Congress returning to Capitol Hill to consider economic stimulus
legislation for the automotive industry and returning after the
holidays to discuss a broader stimulus package the concept of a fleet
modernization program is receiving more attention from policymakers.
Princeton University’s Dr. Alan Blinder, in a New York Times article
published earlier in 2008, referred to this policy option as “Cash for
Clunkers” government payments to remove older, less-fuel-efficient or
high-polluting vehicles from America’s highways.
The “Cash for Clunkers” policy has been discussed during testimony
before the House of Representatives Committee on Financial Services,
included in draft climate legislation by the House Committee on Energy
and Commerce, and proposed by General Motors Corp. in its business plan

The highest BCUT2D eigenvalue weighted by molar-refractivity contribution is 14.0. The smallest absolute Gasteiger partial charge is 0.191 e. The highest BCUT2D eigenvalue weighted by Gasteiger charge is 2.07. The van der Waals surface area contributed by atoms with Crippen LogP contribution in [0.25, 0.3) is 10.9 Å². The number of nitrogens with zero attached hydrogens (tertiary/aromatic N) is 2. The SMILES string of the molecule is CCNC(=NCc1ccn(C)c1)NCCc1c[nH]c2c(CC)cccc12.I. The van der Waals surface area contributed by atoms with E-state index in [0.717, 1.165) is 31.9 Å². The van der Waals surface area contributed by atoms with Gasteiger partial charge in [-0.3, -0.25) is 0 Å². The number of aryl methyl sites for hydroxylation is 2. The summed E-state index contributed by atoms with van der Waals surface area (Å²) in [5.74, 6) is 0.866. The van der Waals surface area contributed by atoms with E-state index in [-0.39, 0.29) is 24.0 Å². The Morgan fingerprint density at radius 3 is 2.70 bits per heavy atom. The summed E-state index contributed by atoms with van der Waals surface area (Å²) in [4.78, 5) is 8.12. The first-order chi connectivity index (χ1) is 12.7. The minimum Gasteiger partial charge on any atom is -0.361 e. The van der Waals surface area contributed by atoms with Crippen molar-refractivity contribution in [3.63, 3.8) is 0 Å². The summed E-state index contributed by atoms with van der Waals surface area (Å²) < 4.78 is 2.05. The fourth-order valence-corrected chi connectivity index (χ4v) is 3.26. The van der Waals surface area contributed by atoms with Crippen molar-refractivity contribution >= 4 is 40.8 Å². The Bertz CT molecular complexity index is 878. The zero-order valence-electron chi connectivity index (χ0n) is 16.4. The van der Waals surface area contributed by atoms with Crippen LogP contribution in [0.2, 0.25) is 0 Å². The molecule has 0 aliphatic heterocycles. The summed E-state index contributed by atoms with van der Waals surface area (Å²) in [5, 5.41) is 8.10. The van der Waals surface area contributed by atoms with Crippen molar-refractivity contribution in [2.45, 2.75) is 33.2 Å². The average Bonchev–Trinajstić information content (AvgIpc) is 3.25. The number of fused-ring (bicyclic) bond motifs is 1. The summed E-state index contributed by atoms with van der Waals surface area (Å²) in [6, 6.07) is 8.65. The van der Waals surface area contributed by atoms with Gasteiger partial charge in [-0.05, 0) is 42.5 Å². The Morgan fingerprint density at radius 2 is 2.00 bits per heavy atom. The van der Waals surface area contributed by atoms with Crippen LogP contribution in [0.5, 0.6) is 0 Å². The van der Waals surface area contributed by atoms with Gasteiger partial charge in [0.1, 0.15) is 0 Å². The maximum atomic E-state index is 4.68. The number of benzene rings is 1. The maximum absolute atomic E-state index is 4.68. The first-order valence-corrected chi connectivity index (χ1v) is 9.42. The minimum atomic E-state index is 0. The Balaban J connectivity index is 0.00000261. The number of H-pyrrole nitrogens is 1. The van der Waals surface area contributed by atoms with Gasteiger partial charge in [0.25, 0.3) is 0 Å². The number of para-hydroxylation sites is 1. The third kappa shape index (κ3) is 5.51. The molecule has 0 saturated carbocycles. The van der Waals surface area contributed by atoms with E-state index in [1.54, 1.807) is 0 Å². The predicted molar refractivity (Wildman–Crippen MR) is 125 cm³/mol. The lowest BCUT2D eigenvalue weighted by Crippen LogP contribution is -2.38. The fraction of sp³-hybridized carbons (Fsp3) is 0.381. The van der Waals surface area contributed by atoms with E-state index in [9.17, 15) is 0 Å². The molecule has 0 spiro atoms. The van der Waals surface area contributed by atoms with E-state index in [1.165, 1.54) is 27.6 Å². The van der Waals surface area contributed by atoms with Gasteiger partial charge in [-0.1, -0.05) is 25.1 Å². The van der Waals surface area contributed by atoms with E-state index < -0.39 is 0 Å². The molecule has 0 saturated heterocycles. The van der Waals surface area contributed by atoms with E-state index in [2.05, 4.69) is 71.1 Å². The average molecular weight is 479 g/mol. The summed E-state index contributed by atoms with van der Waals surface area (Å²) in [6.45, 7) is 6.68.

submitted to Congress.
In a letter to policymakers, the Automotive Service Association (ASA)
indicated its support for a fleet modernization program that includes
the following key points:
Any fleet modernization program must include a vehicle repair option for consumers.
The program should be administered by the states.
Vehicle participation should be tied to emissions and improving air quality.
Repair cost allowances should be sufficient to address emissions repairs.
Both California and Texas have state fleet modernization programs that
could serve as models for other states. ASA is encouraging Congress and
states to review the Texas and California programs to determine how
best to structure such a program. If a new federal law is passed with
funds for fleet modernization programs, states would be well-served to
establish advisory committees made up of consumers, independent
repairers and new car dealers to determine the most effective program,